Companies from emerging markets looking to raise capital in Australia are more likely to have a 'stop' order placed upon them by ASIC than non-emerging market issuers.
ASIC has released Report 521: Further review of emerging market issuers, which found that 19 per cent of the documents received by ASIC in 2016 were from emerging market issuers.
Overall, said the report, the pattern of disclosure document lodgements was similar for emerging market issuers and non-emerging market issuers.
ASIC raised concerns in "approximately 20 per cent" of documents lodged by emerging market issuers, which is consistent with non-emerging market issuers.
However, the corporate regulator generally raised a greater number of comments in emerging market issuer documents.
Emerging market issuers were also more likely than non-emerging market issuers to receive an interim or final 'stop' order.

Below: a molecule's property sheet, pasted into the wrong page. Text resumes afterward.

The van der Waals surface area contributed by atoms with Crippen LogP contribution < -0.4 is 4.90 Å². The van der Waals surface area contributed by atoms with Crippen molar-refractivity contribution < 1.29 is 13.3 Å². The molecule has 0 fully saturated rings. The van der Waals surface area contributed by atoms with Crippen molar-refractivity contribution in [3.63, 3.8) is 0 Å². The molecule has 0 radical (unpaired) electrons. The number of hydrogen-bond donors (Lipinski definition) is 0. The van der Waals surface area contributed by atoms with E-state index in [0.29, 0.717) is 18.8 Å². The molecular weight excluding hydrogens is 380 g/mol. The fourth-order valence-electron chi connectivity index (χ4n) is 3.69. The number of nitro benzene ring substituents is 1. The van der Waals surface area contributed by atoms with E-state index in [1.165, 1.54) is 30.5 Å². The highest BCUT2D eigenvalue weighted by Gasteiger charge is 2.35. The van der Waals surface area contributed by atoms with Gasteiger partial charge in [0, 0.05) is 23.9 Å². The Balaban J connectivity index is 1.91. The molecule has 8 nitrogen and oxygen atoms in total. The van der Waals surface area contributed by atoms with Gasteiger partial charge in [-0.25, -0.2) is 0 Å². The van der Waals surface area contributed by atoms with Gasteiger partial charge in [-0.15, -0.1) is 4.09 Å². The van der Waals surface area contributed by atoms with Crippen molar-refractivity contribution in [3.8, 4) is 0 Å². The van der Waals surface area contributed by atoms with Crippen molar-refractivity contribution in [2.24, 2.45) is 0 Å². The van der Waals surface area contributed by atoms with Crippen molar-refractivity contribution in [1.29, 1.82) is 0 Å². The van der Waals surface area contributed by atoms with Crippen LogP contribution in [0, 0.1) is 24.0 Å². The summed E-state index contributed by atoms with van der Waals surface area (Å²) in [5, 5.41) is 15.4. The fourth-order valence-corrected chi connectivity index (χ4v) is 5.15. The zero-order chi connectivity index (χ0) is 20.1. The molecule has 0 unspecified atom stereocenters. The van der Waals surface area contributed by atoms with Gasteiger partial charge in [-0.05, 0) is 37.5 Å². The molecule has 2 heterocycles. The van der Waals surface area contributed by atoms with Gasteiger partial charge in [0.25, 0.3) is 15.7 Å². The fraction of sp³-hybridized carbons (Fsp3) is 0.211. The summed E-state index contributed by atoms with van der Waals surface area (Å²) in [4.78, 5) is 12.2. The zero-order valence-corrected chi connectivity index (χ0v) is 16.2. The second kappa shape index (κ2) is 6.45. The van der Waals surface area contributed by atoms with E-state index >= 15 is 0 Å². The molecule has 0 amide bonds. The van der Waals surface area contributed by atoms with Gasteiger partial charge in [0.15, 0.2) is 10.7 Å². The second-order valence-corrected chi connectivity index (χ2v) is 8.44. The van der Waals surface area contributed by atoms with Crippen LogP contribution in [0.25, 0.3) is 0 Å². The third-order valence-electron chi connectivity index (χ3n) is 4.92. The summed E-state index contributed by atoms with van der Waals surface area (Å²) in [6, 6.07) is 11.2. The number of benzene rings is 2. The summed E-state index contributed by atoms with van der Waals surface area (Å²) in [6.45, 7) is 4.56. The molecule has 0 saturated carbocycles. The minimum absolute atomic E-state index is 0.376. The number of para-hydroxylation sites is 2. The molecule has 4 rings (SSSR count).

"Emerging market issuers received 27 per cent of all orders while only accounting for 19 per cent of lodged documents," said ASIC.
Final 'stop' orders issued to emerging market issuerse included two China-based companies: a gold mining company and a financial technology company specialising in blockchain technology.
ASIC also emphasised the important role of gatekeepers to help emerging market issuers understand their obligations when marketing to retail investors in Australia.
"It is important that clients understand the Australian regulatory regime when seeking investment from our market," said the report.
"As such, a significant part of the role of gatekeepers is to guide issuers about the law and market expectations of their behaviour."